Whatever pent up stress I have melts away when I run. Vanished. Vamoose. Gone. Despite this beneficial side effect, there are still days of reluctance. I reluctantly put on my shorts. I reluctantly lace up my shoes. And I reluctantly drag my behind out the door. No sooner than I start my stride, however, am I glad I pushed past my reluctance.
So why the averse response when I am fully aware of the positive outcome?
Is it because I view running as something I force myself to do instead of something I allow myself to do? Perhaps. We are creatures of habit after all; and, with me being so new to the game of daily running, it is not quite a formed habit yet.
Thankfully, forced habit or willing, it does not matter. According to a recent study done by the University of Colorado-Boulder, even forced exercise produces mental health benefits, as well as the obvious peripheral physiological.
To seek an answer to the question (“Is forced exercise beneficial?”) Greenwood and his colleagues, including Monika Fleshner, a professor in the same department, designed a lab experiment using rats. During a six-week period, some rats remained sedentary, while others exercised by running on a wheel.
The rats that exercised were divided into two groups that ran a roughly equal amount of time. One group ran whenever it chose, while the other group ran on mechanized wheels that rotated according to a predetermined schedule. For the study, the motorized wheels turned on at speeds and for periods of time that mimicked the average pattern of exercise chosen by the rats that voluntarily exercised.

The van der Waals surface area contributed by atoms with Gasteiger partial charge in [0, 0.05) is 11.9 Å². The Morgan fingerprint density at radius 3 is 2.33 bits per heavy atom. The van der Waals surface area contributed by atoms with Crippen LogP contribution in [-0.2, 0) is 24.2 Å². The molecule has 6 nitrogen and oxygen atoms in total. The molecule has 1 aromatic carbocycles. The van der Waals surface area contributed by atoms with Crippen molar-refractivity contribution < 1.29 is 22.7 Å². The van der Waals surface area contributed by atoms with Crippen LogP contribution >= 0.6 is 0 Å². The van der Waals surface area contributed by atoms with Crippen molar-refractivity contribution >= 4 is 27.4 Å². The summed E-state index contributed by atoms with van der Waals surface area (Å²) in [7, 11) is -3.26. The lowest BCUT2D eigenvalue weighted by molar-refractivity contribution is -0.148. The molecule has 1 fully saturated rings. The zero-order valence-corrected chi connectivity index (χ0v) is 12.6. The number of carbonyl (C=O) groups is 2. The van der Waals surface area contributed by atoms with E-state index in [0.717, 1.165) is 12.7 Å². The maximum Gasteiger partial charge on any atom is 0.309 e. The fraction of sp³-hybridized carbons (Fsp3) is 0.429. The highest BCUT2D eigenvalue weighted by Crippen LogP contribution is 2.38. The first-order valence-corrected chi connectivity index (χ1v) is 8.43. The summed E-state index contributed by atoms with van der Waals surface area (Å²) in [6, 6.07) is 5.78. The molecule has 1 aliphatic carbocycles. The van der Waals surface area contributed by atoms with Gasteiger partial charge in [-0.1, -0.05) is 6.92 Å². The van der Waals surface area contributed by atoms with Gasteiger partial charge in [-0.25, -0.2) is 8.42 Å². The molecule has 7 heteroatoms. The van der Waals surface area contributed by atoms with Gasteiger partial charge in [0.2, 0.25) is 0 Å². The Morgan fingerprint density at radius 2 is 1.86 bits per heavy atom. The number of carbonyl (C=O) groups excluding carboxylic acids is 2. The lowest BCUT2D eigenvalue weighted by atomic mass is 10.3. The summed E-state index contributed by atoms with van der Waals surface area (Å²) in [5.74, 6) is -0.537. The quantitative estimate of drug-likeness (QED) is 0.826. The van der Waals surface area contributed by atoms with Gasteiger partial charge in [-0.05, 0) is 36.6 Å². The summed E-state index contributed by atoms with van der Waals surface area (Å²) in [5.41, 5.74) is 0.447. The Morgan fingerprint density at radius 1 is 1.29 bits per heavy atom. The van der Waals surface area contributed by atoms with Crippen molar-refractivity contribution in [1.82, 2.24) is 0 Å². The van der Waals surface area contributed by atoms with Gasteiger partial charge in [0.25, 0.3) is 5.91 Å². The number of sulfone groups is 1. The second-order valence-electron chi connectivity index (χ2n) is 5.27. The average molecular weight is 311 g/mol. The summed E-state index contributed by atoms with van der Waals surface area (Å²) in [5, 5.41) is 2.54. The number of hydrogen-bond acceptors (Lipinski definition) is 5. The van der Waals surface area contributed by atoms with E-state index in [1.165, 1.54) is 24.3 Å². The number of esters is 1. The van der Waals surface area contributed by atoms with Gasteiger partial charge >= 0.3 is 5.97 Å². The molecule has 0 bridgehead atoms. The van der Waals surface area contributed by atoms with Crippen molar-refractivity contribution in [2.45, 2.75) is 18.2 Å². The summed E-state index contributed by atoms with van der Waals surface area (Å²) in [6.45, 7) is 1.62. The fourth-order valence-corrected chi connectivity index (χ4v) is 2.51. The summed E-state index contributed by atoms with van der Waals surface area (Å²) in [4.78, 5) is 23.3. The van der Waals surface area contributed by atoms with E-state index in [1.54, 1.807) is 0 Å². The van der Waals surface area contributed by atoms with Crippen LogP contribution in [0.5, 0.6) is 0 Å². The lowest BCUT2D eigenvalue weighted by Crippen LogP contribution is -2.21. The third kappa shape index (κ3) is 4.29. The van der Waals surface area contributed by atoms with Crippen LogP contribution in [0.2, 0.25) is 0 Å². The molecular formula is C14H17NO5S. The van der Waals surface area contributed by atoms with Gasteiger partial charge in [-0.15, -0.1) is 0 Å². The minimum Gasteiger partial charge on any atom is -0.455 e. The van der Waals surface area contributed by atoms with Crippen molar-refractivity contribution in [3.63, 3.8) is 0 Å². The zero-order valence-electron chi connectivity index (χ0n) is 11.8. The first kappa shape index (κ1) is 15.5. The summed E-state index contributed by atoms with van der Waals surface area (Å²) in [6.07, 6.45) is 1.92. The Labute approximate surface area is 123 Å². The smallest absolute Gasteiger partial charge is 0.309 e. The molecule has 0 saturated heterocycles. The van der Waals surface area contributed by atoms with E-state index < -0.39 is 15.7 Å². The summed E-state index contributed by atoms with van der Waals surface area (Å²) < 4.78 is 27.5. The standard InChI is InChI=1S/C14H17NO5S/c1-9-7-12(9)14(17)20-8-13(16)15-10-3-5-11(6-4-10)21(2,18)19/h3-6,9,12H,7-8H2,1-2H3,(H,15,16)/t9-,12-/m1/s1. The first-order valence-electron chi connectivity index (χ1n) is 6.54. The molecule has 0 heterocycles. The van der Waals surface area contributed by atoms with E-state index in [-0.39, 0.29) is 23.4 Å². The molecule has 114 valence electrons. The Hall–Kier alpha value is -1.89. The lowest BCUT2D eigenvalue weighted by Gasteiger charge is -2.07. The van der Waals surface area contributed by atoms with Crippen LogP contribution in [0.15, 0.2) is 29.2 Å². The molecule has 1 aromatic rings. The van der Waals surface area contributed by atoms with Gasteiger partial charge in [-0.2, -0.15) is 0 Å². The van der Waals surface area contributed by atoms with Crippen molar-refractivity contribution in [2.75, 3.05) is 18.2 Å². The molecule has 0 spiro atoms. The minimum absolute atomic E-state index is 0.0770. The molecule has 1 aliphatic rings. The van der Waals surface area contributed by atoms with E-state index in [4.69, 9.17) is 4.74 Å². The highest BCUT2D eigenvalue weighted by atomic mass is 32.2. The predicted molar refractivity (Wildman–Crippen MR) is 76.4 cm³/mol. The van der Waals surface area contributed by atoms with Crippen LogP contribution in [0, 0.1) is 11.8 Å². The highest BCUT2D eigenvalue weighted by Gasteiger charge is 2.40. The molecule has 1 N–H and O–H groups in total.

After six weeks, the rats were exposed to a laboratory stressor before testing their anxiety levels the following day. The anxiety was quantified by measuring how long the rats froze, a phenomenon similar to a deer in the headlights, when they were put in an environment they had been conditioned to fear. The longer the freezing time, the greater the residual anxiety from being stressed the previous day. For comparison, some rats were also tested for anxiety without being stressed the day before.
“Regardless of whether the rats chose to run or were forced to run they were protected against stress and anxiety,” said Benjamin Greenwood, lead author of the study appearing in the European Journal of Neuroscience and assistant research professor in CU-Boulder’s Department of Integrative Physiology.
The sedentary rats froze for longer periods of time than any of the active rats.
“The implications are that humans who perceive exercise as being forced — perhaps including those who feel like they have to exercise for health reasons — are maybe still going to get the benefits in terms of reducing anxiety and depression,” he said.
So I push on, pushing past the rat race that is everyday life. If I take a day off here and a day off there, soon I will be taking off the weekend, then a couple days during the week. Before I know it: I will have gone an entire week without running and eventually I will just give up.
What else is new?
I am old (and wise) enough to know my personality. Like many, I can fall victim to my own complacency.
I’ve done it with exercising in the past, with running. I’ve done it in my writing.
Do you know how hard it is to try and write a novel?
That’s why hard work is called hard work.
If it were easy, there would be a million desk lamps on at 11 PM in the Charlottesville suburbs pecking away at their keys, writing the next great American novel.
The roads would be filled like the morning of a marathon if running every day were easy.
But there aren’t a million desk lamps on at night.
And the roads aren’t filled with a sea of bodies sweating profusely and wiping their brow.
It doesn’t matter.
You just have to keep on keeping on and remember why you are doing what you do in the first place.
I run for the health of my body, for mental clarity. I run every morning, so I can keep up with my kids every evening. I run for my family as much as I run for me, if not more.
Why do you run?
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